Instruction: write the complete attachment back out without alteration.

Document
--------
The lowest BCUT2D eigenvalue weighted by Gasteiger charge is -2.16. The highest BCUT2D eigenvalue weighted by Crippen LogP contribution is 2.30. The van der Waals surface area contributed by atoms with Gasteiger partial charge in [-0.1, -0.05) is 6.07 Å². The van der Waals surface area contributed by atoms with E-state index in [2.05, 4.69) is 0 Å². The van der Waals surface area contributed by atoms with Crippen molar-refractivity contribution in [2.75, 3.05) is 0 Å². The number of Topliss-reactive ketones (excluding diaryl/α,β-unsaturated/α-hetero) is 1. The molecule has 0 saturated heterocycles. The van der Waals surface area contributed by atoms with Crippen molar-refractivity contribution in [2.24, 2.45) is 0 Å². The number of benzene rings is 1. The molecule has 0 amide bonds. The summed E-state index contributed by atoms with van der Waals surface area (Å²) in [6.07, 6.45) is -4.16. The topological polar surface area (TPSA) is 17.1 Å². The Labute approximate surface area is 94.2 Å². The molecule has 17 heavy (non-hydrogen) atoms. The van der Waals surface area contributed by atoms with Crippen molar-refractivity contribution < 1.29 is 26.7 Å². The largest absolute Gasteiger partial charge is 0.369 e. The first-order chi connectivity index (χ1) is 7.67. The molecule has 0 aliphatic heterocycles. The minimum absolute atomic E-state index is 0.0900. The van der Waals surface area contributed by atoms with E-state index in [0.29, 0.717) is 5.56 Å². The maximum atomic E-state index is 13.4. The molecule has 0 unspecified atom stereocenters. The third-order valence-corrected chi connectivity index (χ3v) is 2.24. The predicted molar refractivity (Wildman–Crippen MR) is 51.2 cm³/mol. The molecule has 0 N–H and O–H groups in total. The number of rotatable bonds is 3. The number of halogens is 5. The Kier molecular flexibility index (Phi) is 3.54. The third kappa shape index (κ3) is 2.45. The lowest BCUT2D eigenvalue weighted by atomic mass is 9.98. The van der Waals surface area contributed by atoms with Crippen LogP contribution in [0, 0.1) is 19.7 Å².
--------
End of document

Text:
The lowest BCUT2D eigenvalue weighted by Gasteiger charge is -2.16. The highest BCUT2D eigenvalue weighted by Crippen LogP contribution is 2.30. The van der Waals surface area contributed by atoms with Gasteiger partial charge in [-0.1, -0.05) is 6.07 Å². The van der Waals surface area contributed by atoms with E-state index in [2.05, 4.69) is 0 Å². The van der Waals surface area contributed by atoms with Crippen molar-refractivity contribution in [2.75, 3.05) is 0 Å². The number of Topliss-reactive ketones (excluding diaryl/α,β-unsaturated/α-hetero) is 1. The molecule has 0 saturated heterocycles. The van der Waals surface area contributed by atoms with Crippen molar-refractivity contribution in [2.24, 2.45) is 0 Å². The number of benzene rings is 1. The molecule has 0 amide bonds. The summed E-state index contributed by atoms with van der Waals surface area (Å²) in [6.07, 6.45) is -4.16. The topological polar surface area (TPSA) is 17.1 Å². The Labute approximate surface area is 94.2 Å². The molecule has 17 heavy (non-hydrogen) atoms. The van der Waals surface area contributed by atoms with Crippen molar-refractivity contribution < 1.29 is 26.7 Å². The largest absolute Gasteiger partial charge is 0.369 e. The first-order chi connectivity index (χ1) is 7.67. The molecule has 0 aliphatic heterocycles. The minimum absolute atomic E-state index is 0.0900. The van der Waals surface area contributed by atoms with E-state index in [0.29, 0.717) is 5.56 Å². The maximum atomic E-state index is 13.4. The molecule has 0 unspecified atom stereocenters. The third-order valence-corrected chi connectivity index (χ3v) is 2.24. The predicted molar refractivity (Wildman–Crippen MR) is 51.2 cm³/mol. The molecule has 0 N–H and O–H groups in total. The number of rotatable bonds is 3. The number of halogens is 5. The Kier molecular flexibility index (Phi) is 3.54. The third kappa shape index (κ3) is 2.45. The lowest BCUT2D eigenvalue weighted by atomic mass is 9.98. The van der Waals surface area contributed by atoms with Crippen LogP contribution in [0, 0.1) is 19.7 Å².